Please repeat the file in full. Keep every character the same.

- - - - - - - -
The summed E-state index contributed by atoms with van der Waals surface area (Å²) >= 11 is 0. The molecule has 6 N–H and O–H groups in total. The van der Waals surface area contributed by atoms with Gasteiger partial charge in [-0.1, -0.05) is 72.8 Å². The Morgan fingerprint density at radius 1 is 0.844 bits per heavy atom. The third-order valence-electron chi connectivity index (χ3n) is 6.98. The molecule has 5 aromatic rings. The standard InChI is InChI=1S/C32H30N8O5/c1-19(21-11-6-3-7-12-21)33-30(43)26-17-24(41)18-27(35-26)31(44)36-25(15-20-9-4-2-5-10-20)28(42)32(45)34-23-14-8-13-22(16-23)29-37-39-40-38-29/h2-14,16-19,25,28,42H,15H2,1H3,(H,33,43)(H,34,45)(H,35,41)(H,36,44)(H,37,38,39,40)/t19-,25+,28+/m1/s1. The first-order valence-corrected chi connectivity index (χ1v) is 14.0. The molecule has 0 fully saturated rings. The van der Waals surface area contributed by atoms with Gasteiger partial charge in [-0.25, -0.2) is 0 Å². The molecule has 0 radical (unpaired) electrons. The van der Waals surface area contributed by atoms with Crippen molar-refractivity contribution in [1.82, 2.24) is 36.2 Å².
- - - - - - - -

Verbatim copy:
The summed E-state index contributed by atoms with van der Waals surface area (Å²) >= 11 is 0. The molecule has 6 N–H and O–H groups in total. The van der Waals surface area contributed by atoms with Gasteiger partial charge in [-0.1, -0.05) is 72.8 Å². The Morgan fingerprint density at radius 1 is 0.844 bits per heavy atom. The third-order valence-electron chi connectivity index (χ3n) is 6.98. The molecule has 5 aromatic rings. The standard InChI is InChI=1S/C32H30N8O5/c1-19(21-11-6-3-7-12-21)33-30(43)26-17-24(41)18-27(35-26)31(44)36-25(15-20-9-4-2-5-10-20)28(42)32(45)34-23-14-8-13-22(16-23)29-37-39-40-38-29/h2-14,16-19,25,28,42H,15H2,1H3,(H,33,43)(H,34,45)(H,35,41)(H,36,44)(H,37,38,39,40)/t19-,25+,28+/m1/s1. The first-order valence-corrected chi connectivity index (χ1v) is 14.0. The molecule has 0 fully saturated rings. The van der Waals surface area contributed by atoms with Gasteiger partial charge in [-0.25, -0.2) is 0 Å². The molecule has 0 radical (unpaired) electrons. The van der Waals surface area contributed by atoms with Crippen molar-refractivity contribution in [1.82, 2.24) is 36.2 Å².